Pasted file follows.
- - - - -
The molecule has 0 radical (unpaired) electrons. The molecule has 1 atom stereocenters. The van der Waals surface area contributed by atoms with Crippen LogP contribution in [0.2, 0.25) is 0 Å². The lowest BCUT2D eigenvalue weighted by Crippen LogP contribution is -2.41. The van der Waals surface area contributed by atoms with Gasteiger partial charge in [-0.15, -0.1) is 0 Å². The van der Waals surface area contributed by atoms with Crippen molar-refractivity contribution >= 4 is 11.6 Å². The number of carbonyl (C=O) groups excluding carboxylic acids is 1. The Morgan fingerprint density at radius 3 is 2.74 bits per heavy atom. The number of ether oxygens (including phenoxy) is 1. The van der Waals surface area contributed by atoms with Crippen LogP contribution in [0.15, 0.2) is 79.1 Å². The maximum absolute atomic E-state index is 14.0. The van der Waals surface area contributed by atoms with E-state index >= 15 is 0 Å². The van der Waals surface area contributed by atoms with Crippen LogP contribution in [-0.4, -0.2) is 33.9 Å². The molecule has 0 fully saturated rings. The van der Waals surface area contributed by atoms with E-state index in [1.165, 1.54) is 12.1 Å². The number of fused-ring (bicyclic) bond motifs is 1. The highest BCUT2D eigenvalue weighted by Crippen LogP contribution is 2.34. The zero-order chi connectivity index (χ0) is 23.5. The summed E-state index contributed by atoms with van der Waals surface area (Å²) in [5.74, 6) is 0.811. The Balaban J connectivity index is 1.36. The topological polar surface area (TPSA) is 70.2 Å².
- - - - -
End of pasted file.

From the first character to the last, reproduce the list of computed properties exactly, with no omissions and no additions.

The molecule has 0 radical (unpaired) electrons. The molecule has 1 atom stereocenters. The van der Waals surface area contributed by atoms with Crippen LogP contribution in [0.2, 0.25) is 0 Å². The lowest BCUT2D eigenvalue weighted by Crippen LogP contribution is -2.41. The van der Waals surface area contributed by atoms with Gasteiger partial charge in [-0.15, -0.1) is 0 Å². The van der Waals surface area contributed by atoms with Crippen molar-refractivity contribution >= 4 is 11.6 Å². The number of carbonyl (C=O) groups excluding carboxylic acids is 1. The Morgan fingerprint density at radius 3 is 2.74 bits per heavy atom. The number of ether oxygens (including phenoxy) is 1. The van der Waals surface area contributed by atoms with Crippen LogP contribution in [0.15, 0.2) is 79.1 Å². The maximum absolute atomic E-state index is 14.0. The van der Waals surface area contributed by atoms with E-state index >= 15 is 0 Å². The van der Waals surface area contributed by atoms with Crippen LogP contribution in [-0.4, -0.2) is 33.9 Å². The molecule has 0 fully saturated rings. The van der Waals surface area contributed by atoms with E-state index in [1.165, 1.54) is 12.1 Å². The number of fused-ring (bicyclic) bond motifs is 1. The highest BCUT2D eigenvalue weighted by Crippen LogP contribution is 2.34. The zero-order chi connectivity index (χ0) is 23.5. The summed E-state index contributed by atoms with van der Waals surface area (Å²) in [5.74, 6) is 0.811. The Balaban J connectivity index is 1.36. The topological polar surface area (TPSA) is 70.2 Å².